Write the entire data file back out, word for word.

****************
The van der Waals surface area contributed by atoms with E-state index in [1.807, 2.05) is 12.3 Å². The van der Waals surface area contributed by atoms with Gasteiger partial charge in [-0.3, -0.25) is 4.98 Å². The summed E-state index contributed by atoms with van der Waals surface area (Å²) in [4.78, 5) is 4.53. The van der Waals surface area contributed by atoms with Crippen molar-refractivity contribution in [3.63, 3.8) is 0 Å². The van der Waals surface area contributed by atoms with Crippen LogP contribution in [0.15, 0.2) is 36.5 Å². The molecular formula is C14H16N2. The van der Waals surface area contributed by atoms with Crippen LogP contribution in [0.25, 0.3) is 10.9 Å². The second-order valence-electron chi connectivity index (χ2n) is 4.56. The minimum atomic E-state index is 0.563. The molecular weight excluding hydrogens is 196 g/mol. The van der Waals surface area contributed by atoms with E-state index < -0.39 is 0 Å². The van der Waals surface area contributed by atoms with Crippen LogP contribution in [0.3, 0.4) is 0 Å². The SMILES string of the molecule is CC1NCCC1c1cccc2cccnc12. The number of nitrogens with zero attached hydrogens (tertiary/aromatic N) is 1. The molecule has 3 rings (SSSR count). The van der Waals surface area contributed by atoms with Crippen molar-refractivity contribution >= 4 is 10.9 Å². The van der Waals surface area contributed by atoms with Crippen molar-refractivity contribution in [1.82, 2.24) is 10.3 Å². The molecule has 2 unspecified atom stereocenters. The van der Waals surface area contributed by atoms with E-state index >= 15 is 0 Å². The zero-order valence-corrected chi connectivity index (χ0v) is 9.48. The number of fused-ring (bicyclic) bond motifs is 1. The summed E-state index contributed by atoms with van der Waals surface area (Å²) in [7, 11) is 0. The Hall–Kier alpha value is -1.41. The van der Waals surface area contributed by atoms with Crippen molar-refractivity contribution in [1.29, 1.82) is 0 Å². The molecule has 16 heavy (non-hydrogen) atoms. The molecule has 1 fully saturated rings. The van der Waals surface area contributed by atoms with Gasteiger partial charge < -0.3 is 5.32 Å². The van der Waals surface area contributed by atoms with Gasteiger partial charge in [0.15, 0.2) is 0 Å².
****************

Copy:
The van der Waals surface area contributed by atoms with E-state index in [1.807, 2.05) is 12.3 Å². The van der Waals surface area contributed by atoms with Gasteiger partial charge in [-0.3, -0.25) is 4.98 Å². The summed E-state index contributed by atoms with van der Waals surface area (Å²) in [4.78, 5) is 4.53. The van der Waals surface area contributed by atoms with Crippen molar-refractivity contribution in [3.63, 3.8) is 0 Å². The van der Waals surface area contributed by atoms with Crippen LogP contribution in [0.15, 0.2) is 36.5 Å². The molecular formula is C14H16N2. The van der Waals surface area contributed by atoms with Crippen LogP contribution in [0.25, 0.3) is 10.9 Å². The second-order valence-electron chi connectivity index (χ2n) is 4.56. The minimum atomic E-state index is 0.563. The molecular weight excluding hydrogens is 196 g/mol. The van der Waals surface area contributed by atoms with E-state index < -0.39 is 0 Å². The van der Waals surface area contributed by atoms with Crippen LogP contribution in [0.3, 0.4) is 0 Å². The SMILES string of the molecule is CC1NCCC1c1cccc2cccnc12. The number of nitrogens with zero attached hydrogens (tertiary/aromatic N) is 1. The molecule has 3 rings (SSSR count). The van der Waals surface area contributed by atoms with Crippen molar-refractivity contribution >= 4 is 10.9 Å². The van der Waals surface area contributed by atoms with Crippen molar-refractivity contribution in [1.82, 2.24) is 10.3 Å². The molecule has 2 unspecified atom stereocenters. The van der Waals surface area contributed by atoms with E-state index >= 15 is 0 Å². The zero-order valence-corrected chi connectivity index (χ0v) is 9.48. The number of fused-ring (bicyclic) bond motifs is 1. The summed E-state index contributed by atoms with van der Waals surface area (Å²) in [7, 11) is 0. The Hall–Kier alpha value is -1.41. The van der Waals surface area contributed by atoms with Crippen molar-refractivity contribution in [1.29, 1.82) is 0 Å². The molecule has 16 heavy (non-hydrogen) atoms. The molecule has 1 fully saturated rings. The van der Waals surface area contributed by atoms with Gasteiger partial charge < -0.3 is 5.32 Å². The van der Waals surface area contributed by atoms with Gasteiger partial charge in [0.15, 0.2) is 0 Å².